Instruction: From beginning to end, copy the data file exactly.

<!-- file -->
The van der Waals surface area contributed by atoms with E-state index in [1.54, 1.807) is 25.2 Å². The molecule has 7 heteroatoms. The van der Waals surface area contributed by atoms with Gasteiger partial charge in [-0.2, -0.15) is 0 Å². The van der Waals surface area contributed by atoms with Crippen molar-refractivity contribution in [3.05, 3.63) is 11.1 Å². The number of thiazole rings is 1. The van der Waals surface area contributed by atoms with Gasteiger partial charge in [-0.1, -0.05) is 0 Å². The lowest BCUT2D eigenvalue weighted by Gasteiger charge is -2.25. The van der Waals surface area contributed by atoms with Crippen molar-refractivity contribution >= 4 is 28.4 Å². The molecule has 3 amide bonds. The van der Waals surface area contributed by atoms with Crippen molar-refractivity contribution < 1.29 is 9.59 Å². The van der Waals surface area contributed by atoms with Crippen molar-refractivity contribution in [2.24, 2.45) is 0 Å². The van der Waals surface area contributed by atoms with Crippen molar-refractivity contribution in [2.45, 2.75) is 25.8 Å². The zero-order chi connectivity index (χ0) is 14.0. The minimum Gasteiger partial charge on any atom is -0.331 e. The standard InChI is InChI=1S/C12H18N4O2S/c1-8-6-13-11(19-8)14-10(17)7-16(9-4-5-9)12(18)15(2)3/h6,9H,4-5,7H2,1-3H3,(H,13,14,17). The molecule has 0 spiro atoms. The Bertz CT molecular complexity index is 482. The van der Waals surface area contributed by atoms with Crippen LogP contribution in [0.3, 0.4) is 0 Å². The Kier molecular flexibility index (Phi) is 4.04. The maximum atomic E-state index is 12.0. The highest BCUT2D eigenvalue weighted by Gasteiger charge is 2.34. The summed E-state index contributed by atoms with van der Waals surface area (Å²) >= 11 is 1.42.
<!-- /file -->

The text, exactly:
The van der Waals surface area contributed by atoms with E-state index in [1.54, 1.807) is 25.2 Å². The molecule has 7 heteroatoms. The van der Waals surface area contributed by atoms with Gasteiger partial charge in [-0.2, -0.15) is 0 Å². The van der Waals surface area contributed by atoms with Crippen molar-refractivity contribution in [3.05, 3.63) is 11.1 Å². The number of thiazole rings is 1. The van der Waals surface area contributed by atoms with Gasteiger partial charge in [-0.1, -0.05) is 0 Å². The lowest BCUT2D eigenvalue weighted by Gasteiger charge is -2.25. The van der Waals surface area contributed by atoms with Crippen molar-refractivity contribution >= 4 is 28.4 Å². The molecule has 3 amide bonds. The van der Waals surface area contributed by atoms with Crippen molar-refractivity contribution < 1.29 is 9.59 Å². The van der Waals surface area contributed by atoms with Crippen molar-refractivity contribution in [2.24, 2.45) is 0 Å². The van der Waals surface area contributed by atoms with Crippen molar-refractivity contribution in [2.45, 2.75) is 25.8 Å². The zero-order chi connectivity index (χ0) is 14.0. The minimum Gasteiger partial charge on any atom is -0.331 e. The standard InChI is InChI=1S/C12H18N4O2S/c1-8-6-13-11(19-8)14-10(17)7-16(9-4-5-9)12(18)15(2)3/h6,9H,4-5,7H2,1-3H3,(H,13,14,17). The molecule has 0 spiro atoms. The Bertz CT molecular complexity index is 482. The van der Waals surface area contributed by atoms with Crippen LogP contribution in [0.3, 0.4) is 0 Å². The Kier molecular flexibility index (Phi) is 4.04. The maximum atomic E-state index is 12.0. The highest BCUT2D eigenvalue weighted by Gasteiger charge is 2.34. The summed E-state index contributed by atoms with van der Waals surface area (Å²) >= 11 is 1.42.